Arthouse theater Tara Cinema closing after more than 50 years on Cheshire Bridge

Atlanta arthouse theater Regal Tara, known for years as Tara Cinema, is shutting down today after 54 years.

Theater owner Regal Cinema released a statement Wednesday, citing an unspecified “real estate optimization strategy” as the reason for the closure.

A Regal spokesman declined to provide any more details why the theater, located on Cheshire Bridge Road near I-85, is going dark.

The theater chain’s British parent company, Cineworld, in September filed for bankruptcy protection after failing to rebound quickly enough from the pandemic. The world’s second-largest movie chain behind AMC reported $8.9 billion in debt at the end of 2021.

Loew’s opened the single 1,000-seat theater in 1968, naming it Tara after the fictional plantation from the 1939 classic film “Gone With the Wind,” which was also the first film shown there. In 1977, Burt Reynolds hosted the premiere of “Smokey and the Bandit” at Tara. That same year, the theater was the first in Atlanta to show “Star Wars,” which stayed there for nearly six months.

Credit: Cinemat

Credit: Cinemat

In 1980, legendary local arthouse cinema owner George Lefont purchased the theater and began screening independent and foreign films that most other theaters wouldn’t touch including the controversial X-rated historical drama “Caligula.” After Lefont sold the theater a decade later, Tara maintained that strategy through multiple owners. Over time, Tara became a four-screen theater.

“Another piece of Atlanta’s soul is being chipped away,” said Jonathan Rej, who co-owned the Plaza Theater from 2004 to 2012. Last year, Cheshire Bridge Road also lost seafood restaurant Red Snapper after 36 years and Rhodes Bakery after 68 years.

Tara’s closure will leave Landmark’s Midtown Arts Cinema and the Plaza Theatre as the only arthouse theaters left in town.

The films showing Wednesday night at Tara included an award-winning character drama starring Cate Blanchett (”Tar”), a period abortion drama featuring Sigourney Weaver and Elizabeth Banks (“Call Jane”) and a British comedy murder mystery spoofing Agatha Christie (”See How They Run”).

As news of the pending closure spread, some customers on Wednesday evening came by to pay homage and say goodbye.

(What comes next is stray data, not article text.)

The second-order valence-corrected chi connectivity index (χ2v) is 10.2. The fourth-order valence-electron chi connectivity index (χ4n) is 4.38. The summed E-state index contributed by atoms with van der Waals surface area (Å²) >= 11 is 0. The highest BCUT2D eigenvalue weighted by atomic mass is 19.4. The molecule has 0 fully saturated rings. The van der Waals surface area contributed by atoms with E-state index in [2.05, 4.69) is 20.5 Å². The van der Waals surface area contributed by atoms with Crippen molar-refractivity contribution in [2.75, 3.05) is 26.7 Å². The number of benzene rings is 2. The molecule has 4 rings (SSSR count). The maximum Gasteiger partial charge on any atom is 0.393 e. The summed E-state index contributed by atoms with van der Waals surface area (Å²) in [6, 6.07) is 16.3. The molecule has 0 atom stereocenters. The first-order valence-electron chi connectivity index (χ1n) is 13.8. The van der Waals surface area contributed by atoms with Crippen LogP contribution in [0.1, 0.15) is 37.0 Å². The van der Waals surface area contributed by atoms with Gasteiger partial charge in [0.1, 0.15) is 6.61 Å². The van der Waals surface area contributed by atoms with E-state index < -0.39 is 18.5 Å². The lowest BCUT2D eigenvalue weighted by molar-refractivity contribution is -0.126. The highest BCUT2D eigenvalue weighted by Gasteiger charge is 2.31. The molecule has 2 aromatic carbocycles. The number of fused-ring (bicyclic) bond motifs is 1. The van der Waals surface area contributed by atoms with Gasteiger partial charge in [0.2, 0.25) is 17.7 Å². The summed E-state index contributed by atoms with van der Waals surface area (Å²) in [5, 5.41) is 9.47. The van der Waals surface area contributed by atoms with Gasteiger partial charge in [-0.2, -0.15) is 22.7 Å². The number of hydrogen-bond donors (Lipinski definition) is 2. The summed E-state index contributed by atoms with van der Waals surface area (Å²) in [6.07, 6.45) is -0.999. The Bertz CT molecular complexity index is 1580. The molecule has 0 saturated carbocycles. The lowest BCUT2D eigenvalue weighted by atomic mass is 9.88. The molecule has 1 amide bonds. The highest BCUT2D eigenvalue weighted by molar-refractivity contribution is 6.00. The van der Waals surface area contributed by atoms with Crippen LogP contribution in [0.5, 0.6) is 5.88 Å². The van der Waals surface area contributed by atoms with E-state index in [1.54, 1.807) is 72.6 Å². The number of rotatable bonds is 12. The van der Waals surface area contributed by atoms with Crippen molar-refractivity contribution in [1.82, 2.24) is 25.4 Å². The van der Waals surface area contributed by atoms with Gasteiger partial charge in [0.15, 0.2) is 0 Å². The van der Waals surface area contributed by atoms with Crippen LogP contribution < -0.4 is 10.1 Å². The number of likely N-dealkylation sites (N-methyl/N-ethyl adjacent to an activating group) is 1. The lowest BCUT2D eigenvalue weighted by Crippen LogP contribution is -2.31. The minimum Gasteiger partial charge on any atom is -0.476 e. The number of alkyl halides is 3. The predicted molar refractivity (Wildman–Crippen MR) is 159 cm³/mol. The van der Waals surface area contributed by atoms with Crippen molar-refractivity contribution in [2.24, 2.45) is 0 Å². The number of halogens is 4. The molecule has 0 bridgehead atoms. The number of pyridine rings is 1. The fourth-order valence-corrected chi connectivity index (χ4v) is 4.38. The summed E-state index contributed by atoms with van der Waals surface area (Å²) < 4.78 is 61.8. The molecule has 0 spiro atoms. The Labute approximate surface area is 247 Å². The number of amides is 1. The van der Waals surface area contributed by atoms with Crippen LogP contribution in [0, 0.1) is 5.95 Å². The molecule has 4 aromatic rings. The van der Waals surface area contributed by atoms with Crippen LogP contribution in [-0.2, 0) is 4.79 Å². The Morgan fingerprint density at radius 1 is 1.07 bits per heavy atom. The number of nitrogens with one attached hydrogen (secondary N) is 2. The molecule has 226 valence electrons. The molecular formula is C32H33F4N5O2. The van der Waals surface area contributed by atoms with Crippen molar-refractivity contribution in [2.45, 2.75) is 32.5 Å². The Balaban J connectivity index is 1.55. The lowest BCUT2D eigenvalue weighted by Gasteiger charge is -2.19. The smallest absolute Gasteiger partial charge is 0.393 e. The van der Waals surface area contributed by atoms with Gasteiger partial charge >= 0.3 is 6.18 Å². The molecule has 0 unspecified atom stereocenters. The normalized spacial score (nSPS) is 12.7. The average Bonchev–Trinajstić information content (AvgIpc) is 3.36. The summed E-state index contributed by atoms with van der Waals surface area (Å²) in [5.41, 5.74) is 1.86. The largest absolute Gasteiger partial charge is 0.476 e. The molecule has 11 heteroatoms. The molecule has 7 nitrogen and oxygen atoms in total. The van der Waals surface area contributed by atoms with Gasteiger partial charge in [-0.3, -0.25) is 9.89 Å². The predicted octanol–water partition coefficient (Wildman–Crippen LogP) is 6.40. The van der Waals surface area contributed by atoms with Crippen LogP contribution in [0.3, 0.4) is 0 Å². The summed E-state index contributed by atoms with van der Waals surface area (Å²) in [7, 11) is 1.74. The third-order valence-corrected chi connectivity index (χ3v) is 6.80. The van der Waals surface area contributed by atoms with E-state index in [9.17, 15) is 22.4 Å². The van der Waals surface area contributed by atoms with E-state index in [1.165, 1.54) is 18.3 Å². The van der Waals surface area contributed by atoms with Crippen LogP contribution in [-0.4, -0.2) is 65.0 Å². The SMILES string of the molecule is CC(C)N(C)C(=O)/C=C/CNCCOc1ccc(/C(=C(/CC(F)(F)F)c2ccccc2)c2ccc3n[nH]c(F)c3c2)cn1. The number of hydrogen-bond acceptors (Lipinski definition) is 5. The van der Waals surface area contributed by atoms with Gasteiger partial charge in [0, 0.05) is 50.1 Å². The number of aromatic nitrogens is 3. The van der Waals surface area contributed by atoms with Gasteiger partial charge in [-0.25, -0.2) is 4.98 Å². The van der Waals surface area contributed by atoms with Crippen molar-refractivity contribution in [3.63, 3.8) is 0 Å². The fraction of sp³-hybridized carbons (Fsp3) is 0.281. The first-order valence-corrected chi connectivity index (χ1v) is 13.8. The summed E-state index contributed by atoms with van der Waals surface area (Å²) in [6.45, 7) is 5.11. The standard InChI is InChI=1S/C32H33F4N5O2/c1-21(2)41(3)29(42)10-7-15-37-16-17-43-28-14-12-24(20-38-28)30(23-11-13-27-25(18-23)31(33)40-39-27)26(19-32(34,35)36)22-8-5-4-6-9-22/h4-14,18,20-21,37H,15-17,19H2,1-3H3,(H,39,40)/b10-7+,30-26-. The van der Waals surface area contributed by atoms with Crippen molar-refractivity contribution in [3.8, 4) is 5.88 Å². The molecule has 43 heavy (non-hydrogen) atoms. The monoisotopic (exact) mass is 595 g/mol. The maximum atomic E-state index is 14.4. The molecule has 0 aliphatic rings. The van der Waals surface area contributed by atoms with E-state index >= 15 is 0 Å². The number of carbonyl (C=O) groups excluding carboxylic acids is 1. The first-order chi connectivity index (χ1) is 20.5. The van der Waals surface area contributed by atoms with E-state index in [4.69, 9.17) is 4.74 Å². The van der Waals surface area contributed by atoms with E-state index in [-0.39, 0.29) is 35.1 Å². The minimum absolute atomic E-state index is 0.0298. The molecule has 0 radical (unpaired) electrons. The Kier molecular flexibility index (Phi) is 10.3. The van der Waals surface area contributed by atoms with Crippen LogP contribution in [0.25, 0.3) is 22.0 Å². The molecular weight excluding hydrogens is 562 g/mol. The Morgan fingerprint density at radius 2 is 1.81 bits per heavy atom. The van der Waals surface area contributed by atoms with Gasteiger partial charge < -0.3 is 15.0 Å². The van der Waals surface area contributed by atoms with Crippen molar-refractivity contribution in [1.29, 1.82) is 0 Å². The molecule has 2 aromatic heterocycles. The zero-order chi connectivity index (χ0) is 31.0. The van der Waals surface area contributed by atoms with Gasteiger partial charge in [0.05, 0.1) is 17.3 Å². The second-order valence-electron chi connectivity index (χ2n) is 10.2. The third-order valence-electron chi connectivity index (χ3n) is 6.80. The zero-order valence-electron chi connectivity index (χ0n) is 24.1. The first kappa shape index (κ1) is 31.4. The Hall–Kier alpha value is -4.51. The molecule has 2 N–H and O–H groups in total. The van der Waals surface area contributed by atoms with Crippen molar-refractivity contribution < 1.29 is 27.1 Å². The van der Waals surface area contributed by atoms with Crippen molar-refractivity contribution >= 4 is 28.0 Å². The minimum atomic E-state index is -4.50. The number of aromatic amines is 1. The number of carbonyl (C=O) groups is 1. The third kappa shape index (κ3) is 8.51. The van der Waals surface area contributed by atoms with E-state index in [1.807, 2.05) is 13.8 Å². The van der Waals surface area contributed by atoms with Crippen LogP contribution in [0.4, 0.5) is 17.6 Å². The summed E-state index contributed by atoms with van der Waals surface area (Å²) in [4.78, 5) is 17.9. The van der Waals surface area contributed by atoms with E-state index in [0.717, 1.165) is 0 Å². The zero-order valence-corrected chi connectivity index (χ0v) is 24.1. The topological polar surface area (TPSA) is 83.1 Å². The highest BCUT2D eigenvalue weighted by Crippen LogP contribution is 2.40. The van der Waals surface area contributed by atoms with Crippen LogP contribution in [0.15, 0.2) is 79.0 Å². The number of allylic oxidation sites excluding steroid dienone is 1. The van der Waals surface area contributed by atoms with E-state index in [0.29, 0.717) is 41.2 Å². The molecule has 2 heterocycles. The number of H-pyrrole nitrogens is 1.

Credit: RODNEY HO/r

Credit: RODNEY HO/r

“It’s really disappointing,” said 27-year-old independent film producer Logan Austin of Grant Park, who drove 20 minutes specifically to watch the ironically titled film “Decision to Leave,” a critically acclaimed South Korean crime drama.

He said he’s been coming to Tara since he was in college, catching great movies like “Parasite,” “Emma” and a double feature of “Birdman” and “Whiplash.”

“My first movie date with my girlfriend was here,” he said, recalling the 2018 indie film “Puzzle.”

Gayle Rej said she grew up going to Tara in the 1970s and 1980s and became the theater manager in the mid-1990s. “I loved it because we’d have movie critics there for screenings,” she said. “I’d get to sit in the lobby and talk to Eleanor Ringel,” a renowned former movie critic for The Atlanta Journal-Constitution.

Credit: RODNEY HO/

Credit: RODNEY HO/

Ringel, in an interview Wednesday, said she liked the theater because “it had a personality and attracted real movie lovers. It was respected and beloved in its own way.”

David Patton, an Old Fourth Ward real estate consultant and attorney, said he’s been a regular patron since he was an Emory University student in 1984 and his most notable memory is having a T-shirt signed by Spike Lee, the now famed filmmaker who came to Tara to promote his breakthrough 1986 film “She’s Gotta Have It.”

“My friend would go and get Church’s Chicken across the way, put it in a giant purse and we’d eat chicken and drink beer in the back of the Tara,” he recalled.

The pandemic devastated the movie theater business in 2020 and 2021. While some big-budget films have drawn audiences over the past year, it’s been a tougher road for independent films, which have increasingly found homes on streaming services. And the type of audience Tara caters to, which is often older, has been more reluctant to return to movie theaters.

“It’s certainly a loss,” said Christopher Escobar, the owner of the Plaza Theatre four miles south, who signed a 25-year lease earlier this year to solidify his theater’s future. “Until Atlantans individually support our local theaters and historical establishments, we are going to keep losing places like this. It’s happening all around my theater.”

Credit: RODNEY HO/hor

Credit: RODNEY HO/hor

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